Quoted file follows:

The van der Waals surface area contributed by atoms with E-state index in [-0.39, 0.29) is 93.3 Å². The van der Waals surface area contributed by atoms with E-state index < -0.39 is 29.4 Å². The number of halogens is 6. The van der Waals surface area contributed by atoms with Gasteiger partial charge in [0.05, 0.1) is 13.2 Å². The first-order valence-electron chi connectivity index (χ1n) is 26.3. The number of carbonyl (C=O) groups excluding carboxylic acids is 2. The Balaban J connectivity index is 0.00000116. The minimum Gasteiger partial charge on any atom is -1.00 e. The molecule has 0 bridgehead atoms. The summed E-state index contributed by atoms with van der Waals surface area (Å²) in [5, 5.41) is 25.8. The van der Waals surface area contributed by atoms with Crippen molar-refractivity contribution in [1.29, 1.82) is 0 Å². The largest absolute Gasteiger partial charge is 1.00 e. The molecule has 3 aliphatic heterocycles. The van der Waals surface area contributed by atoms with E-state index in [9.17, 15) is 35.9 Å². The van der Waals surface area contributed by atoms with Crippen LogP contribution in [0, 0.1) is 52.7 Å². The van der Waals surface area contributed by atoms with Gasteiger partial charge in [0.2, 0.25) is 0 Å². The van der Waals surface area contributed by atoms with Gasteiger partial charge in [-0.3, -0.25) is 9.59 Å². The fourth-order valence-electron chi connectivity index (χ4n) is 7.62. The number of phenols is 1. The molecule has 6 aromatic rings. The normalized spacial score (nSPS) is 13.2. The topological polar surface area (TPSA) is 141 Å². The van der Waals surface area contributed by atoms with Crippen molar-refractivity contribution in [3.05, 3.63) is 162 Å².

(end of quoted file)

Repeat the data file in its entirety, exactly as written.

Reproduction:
The van der Waals surface area contributed by atoms with E-state index in [-0.39, 0.29) is 93.3 Å². The van der Waals surface area contributed by atoms with E-state index < -0.39 is 29.4 Å². The number of halogens is 6. The van der Waals surface area contributed by atoms with Gasteiger partial charge in [0.05, 0.1) is 13.2 Å². The first-order valence-electron chi connectivity index (χ1n) is 26.3. The number of carbonyl (C=O) groups excluding carboxylic acids is 2. The Balaban J connectivity index is 0.00000116. The minimum Gasteiger partial charge on any atom is -1.00 e. The molecule has 0 bridgehead atoms. The summed E-state index contributed by atoms with van der Waals surface area (Å²) in [5, 5.41) is 25.8. The van der Waals surface area contributed by atoms with Crippen molar-refractivity contribution in [1.29, 1.82) is 0 Å². The largest absolute Gasteiger partial charge is 1.00 e. The molecule has 3 aliphatic heterocycles. The van der Waals surface area contributed by atoms with E-state index in [9.17, 15) is 35.9 Å². The van der Waals surface area contributed by atoms with Crippen LogP contribution in [0, 0.1) is 52.7 Å². The van der Waals surface area contributed by atoms with Gasteiger partial charge in [0.2, 0.25) is 0 Å². The van der Waals surface area contributed by atoms with Gasteiger partial charge in [-0.3, -0.25) is 9.59 Å². The fourth-order valence-electron chi connectivity index (χ4n) is 7.62. The number of phenols is 1. The molecule has 6 aromatic rings. The normalized spacial score (nSPS) is 13.2. The topological polar surface area (TPSA) is 141 Å². The van der Waals surface area contributed by atoms with Crippen molar-refractivity contribution in [3.05, 3.63) is 162 Å².